In January 1878, two years after the first phone call was made, the first telephone operator was established in the US. Like many other professions throughout history, telephone services started as a male-dominated industry, and the first operators were all men, particularly teenage boys. They were impatient and rude, often cursing and playing pranks on the new customers. The Edwin Holmes Telephone Dispatch Company in Boston decided to try hiring women for this job. So in September of that same year, Emma M. Nutt (1860 – 1915) became the first female phone operator, appointed by Alexander Graham Bell himself.
Nutt’s patience, pleasant attitude, and calm voice set a standard for the operator job, and she became a model for other telephone companies. Soon more women were hired, and within two years, women dominated the telephone services.
At the time, be a telephone operator was not an easy task. To be hired, the women had to pass weight, height, and arm length tests. They worked a 54 hours week, sitting in tight quarters, forbidden to talk or communicate with their fellow operators, and often contempt by the customers, all that for a salary of $10 a month. But even so, Nutt loved her job and worked for the company for more than 33 years.
Nutt’s employment was groundbreaking, and it had a long-term impact on society. Not only that she shaped the job definition of a newly developing industry, but she also paved the way for other women to be hired as operators, and by doing so, she legitimatized the notion that women can get a job and work outside of the house, contributing to the economy.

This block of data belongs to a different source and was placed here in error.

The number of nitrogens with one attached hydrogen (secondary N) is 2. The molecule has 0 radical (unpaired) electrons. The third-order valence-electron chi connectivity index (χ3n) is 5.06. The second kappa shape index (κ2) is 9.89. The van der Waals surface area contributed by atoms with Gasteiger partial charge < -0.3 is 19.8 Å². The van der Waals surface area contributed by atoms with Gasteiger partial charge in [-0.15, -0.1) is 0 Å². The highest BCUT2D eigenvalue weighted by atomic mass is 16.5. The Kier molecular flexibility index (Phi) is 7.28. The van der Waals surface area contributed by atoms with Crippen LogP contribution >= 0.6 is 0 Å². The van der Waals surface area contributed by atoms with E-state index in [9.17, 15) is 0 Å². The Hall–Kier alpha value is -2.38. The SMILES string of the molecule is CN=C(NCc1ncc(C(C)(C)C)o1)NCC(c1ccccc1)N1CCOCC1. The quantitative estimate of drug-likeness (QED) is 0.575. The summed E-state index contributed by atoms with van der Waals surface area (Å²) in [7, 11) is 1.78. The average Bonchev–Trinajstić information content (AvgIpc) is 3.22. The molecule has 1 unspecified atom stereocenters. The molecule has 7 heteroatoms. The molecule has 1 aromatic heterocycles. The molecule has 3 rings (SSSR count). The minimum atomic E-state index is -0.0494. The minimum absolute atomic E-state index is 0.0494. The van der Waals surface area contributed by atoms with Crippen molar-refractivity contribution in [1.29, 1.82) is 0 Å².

Emma Nutt Day is an unofficial holiday celebrating Emma Nutt, her achievement as the first woman telephone operator, and the influence she and her fellow operators had on society. The day is held annually on September 1, Nutt’s first day on the job. It provides an opportunity to recognize the phone operators that followed Nutt’s way and to thank them for allowing us to communicate and keep in touch.
To celebrate Emma Nutt Day, you can learn more about Nutt and her colleagues and the conditions they worked in during the early days of the telephone industry. Explore behind the scene stories, and appreciate the changes that happened in telecommunication throughout the years. You can also pick up the phone and call the operator to thank them (but make sure they won’t think it’s a prank).
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